“Join Wall Street. Save the world.” This article went viral in my Facebook feed:
[Jason] Trigg makes money just to give it away. His logic is simple: The more he makes, the more good he can do.
Heâ€™s figured out just how to take measure of his contribution. His outlet of choice is theÂ Against Malaria Foundation, considered one of the worldâ€™s most effective charities. It estimates that a $2,500 donation can save one life. A quantitative analyst at Triggâ€™s hedge fund can earn well more than $100,000 a year. By giving away half of a high finance salary, Trigg says, he can save many more lives than he could on an academicâ€™s salary.
In another generation, giving something back might have more commonly led to a missionary stint digging wells in Kenya. This generation, perhaps more comfortable with data than labor, is leveraging its wealth for a better end. Instead of digging wells, itâ€™s paying so that more wells are dug. . . .
â€œMany people talk about saving a life as one of the greatest things you can do,â€ says Robbie Schade, a roboticist at Google who says he gives 25 percent of his earnings to charity, â€œbut seem unaware that it is within their power to save multiple lives every year, with little personal sacrifice. . . .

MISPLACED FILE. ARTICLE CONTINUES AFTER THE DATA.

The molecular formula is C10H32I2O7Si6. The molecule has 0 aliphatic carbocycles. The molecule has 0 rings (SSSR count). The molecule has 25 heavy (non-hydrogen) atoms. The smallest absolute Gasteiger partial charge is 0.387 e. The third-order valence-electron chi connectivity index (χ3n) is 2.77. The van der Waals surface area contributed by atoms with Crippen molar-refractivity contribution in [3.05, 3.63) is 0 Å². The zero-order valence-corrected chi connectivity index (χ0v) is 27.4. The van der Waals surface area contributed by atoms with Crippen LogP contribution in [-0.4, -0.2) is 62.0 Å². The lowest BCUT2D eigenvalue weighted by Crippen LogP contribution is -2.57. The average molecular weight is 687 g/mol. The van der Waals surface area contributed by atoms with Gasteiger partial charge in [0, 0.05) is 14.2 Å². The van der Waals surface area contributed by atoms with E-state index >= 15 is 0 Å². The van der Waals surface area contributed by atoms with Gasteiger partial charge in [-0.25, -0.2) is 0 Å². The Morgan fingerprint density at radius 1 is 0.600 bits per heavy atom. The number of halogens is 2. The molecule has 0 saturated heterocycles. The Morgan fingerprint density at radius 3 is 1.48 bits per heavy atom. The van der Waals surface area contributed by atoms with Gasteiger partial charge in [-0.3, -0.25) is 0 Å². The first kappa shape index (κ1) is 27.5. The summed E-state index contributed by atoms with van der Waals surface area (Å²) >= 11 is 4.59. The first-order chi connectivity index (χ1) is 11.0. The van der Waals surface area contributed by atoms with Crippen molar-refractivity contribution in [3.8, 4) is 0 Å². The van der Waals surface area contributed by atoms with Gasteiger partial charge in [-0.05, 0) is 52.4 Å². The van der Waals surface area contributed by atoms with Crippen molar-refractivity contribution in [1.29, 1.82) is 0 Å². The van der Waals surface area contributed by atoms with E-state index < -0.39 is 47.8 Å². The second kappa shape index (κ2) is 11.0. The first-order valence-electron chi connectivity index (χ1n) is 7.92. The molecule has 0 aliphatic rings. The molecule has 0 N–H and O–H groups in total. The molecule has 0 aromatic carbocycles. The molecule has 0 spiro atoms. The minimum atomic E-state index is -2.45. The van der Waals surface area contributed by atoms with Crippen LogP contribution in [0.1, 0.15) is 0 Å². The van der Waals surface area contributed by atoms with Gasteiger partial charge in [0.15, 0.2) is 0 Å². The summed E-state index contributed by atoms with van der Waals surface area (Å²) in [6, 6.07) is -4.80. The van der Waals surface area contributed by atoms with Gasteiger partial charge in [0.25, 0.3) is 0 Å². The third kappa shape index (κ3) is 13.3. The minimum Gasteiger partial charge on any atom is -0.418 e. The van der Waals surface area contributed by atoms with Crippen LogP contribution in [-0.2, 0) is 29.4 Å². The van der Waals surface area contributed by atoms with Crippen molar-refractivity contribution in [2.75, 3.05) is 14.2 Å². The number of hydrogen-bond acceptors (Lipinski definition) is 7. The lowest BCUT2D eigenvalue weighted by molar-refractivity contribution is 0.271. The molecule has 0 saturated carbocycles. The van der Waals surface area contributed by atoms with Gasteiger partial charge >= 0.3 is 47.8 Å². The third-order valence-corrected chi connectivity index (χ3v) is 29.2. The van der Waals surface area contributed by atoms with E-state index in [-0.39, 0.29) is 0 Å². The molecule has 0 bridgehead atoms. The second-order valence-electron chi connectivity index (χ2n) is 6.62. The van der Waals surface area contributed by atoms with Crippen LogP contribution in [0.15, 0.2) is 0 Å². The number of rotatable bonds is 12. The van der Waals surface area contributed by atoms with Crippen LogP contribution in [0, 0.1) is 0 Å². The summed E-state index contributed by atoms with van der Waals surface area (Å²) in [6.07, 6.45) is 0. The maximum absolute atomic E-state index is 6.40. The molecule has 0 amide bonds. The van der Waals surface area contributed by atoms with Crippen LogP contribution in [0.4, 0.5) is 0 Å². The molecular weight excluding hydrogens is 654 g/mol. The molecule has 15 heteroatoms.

MacAskill, like Trigg, realized that percentages donâ€™t matter. Absolutes do. Ord may be able to give $1.5 million over the course of his life, but Goldman Sachs chief executive Lloyd Blankfein madeÂ more than $15 millionÂ in 2012 alone. Before the crisis, Blankfein was clearing $50 million annually. And investment bankers donâ€™t even get the biggest cut. Hedge fund manager John PaulsonÂ made $5 billionÂ in 2010. Suppose Paulson were to keep his job, move to a studio in Hoboken, reduce his living expenses to $30,000 a year, and give the rest of the $5 billion away. He could save 3,000 times as many lives in a year as Ord could save in 80 years. So why not enter finance with the express goal of using earnings to save lives?â€
The article goes on to describe what sounds like an emerging subculture of “smart” do-gooders: people who have realized that it is both possible and advantageous to quantify philanthropy because it appears that simply giving the financial equivalent is both more convenient and perhaps even ethically superior. Gone are the romantic notions of digging wells by hand in third-world countries, replaced instead by the realization that the same $2,000 that would have gone into flight & travel arrangements can instead be used more efficiently, effectively, and sustainably to pay local workers and organizations to do the same. By the numbers, it is a utilitarian strategy that results in a higher yield for the same sort of goal. [Read more…] about Issues in College Christian Humanitarianism: Part 3